Uber Goes Back to Its Roots - The Road to Autonomy

Uber Goes Back to Its Roots

By Grayson Brulte | June 7, 2023

Uber is going back to its roots the same way GRAMMY award-winning artist Neil Diamond did in 2005. Under the leadership of Dara Khosrowshahi, Uber, a component of The Road to Autonomy Index, is embracing its heritage as a platform.

At its core, Uber is a global technology platform that connects two parties to engage in a transaction. These transactions could be anything from hailing a ride to having food delivered to ordering an autonomous vehicle with Waymo or Motional.  

By focusing on its strengths as a platform, Uber is streamlining the business.  This strategy is being rewarded by Wall Street, as the company’s stock has returned 56.66 percent year-to-date, compared with the S&P 500, which has returned 11.98 percent year-to-date (as of June 2, 2023).

It’s not just investors buying into Uber’s back-to-its-roots strategy — analysts are in as well.  The company currently has a consensus rating of 44 buys, 4 holds and 1 sell, with an average 12-month price target of $50.31, equating to a potential return of 26.6 percent. 

Getting here was tough. Mr. Khosrowshahi had to make hard strategic decisions, clean up the company’s culture and shed non-core assets that were bleeding cash with no short-term path to financial stability. One of these divisions was Uber ATG, which was burning significant amounts of cash and taking unnecessary risks, later revealed in court documents, in hopes of becoming the leader in autonomous vehicles.

This approach was a fool’s errand, as Uber never had the financial resources to compete with Alphabet or General Motors when it came to developing autonomous vehicles. After the untimely Uber ATG Tempe incident, Mr. Khosrowshahi along with the board of Uber, made the decision to “hand-over” ATG to Aurora, while investing $400 million in Aurora in exchange for a 26 percent stake in December 2020.  

While this unloaded Uber’s problematic cash-burning division, the way in which it was conducted is still up for debate. The transaction at the time valued Aurora at $10 billion — today Aurora is valued at $1.69 billion, a valuation loss of $8.31 billion. While this could potentially reflect negatively on Uber, its holdings are currently worth more than $433 million, a paper gain of $33 million. 

More important, Mr. Khosrowshahi sits on the Uber board, as his company now owns 39.01 percent of Aurora. That gives Uber significant sway over the future of Aurora. It will be interesting to see how this relationship evolves and the decisions Mr. Khosrowshahi makes to secure a return for Uber investors, including signing agreements with Aurora’s competitors Waymo and Motional to operate autonomous vehicles on the platform.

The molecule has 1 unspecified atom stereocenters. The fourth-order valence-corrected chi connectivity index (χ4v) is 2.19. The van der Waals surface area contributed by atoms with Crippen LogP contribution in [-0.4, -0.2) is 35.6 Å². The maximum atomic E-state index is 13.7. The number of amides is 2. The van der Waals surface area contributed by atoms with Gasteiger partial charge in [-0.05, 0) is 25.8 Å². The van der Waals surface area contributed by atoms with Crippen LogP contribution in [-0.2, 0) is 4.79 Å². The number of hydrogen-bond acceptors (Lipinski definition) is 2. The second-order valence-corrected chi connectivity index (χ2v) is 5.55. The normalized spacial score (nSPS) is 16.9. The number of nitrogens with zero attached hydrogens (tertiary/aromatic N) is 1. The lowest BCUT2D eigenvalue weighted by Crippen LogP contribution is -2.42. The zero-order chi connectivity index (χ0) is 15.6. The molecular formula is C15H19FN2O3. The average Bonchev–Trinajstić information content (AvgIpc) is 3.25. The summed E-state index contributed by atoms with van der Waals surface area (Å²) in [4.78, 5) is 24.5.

Could Mr. Khosrowshahi make the decision to sell Uber’s stake in Aurora to further streamline the business? Possibly. He has made similar moves by selling Uber’s 7.8 percent stake in India’s Zomato in 2022 and its $400m position in Middle East-based Careem in 2023. 

All of these moves have significantly streamlined the Uber business into a platform. This is a trend that we only expect to see accelerating in the future. As Mr. Khosrowshahi has stated:

We want Uber to be the operating system for your everyday life: however you want to move around your city, and whatever you need, we want Uber to be your go-to app. 

As we continue to shift to a smartphone app-first society, Uber becomes the infrastructure that enables the future of mobility. But it’s not just mobility — it will also be delivery services that leverage the Uber platform.

Uber recently announced a commercial agreement through which Serve Robotics (which was spun out of Uber) will deploy 2,000 autonomous delivery bots on the Uber Eats delivery platform in various U.S. markets. 

This announcement is on the heels of Waymo partnering with Uber to seamlessly hail a Waymo vehicle inside of the Uber app, place an Uber Eats delivery and have it delivered autonomously. 

Prior to the Waymo announcement, Uber and Motional, which is represented in The Road to Autonomy Index through Aptiv, which has a 50% stake in Motional, announced a 10-year partnership to create one of the largest deployments of autonomous vehicles (including autonomous deliveries) on a ride-hail network in the world. 

Karl Iagnemma, President and CEO of Motional stated the following about the partnership:

This agreement will be instrumental to the wide-scale adoption of robo-taxis. Motional now has unparalleled access to millions of riders and a roadmap to scale significantly over the next ten years. 

Mr. Iagnemma clearly gets that Mr. Khosrowshahi is taking Uber back to its roots in the same way Neil Diamond went back to his roots and played guitar in the studio for the first time in decades for his 2005 critically acclaimed 12 Songs album.

Mr. Diamond stripped it all away and it worked. The album was one his most successful and critically acclaimed studio albums of his career, debuting at Number 4 on the Billboard 200 album chart. The momentum carried over to his live show as well. Mr. Diamond started playing guitar onstage for the first time since the Hot August Night era in the 1970’s.

Going back to your roots and stripping it all down is a successful approach for a business in transition. This is the playbook. It has worked for countless industries and artists and now Mr. Khosrowshahi is implementing this strategy with great success. Let’s see where Uber grows from here.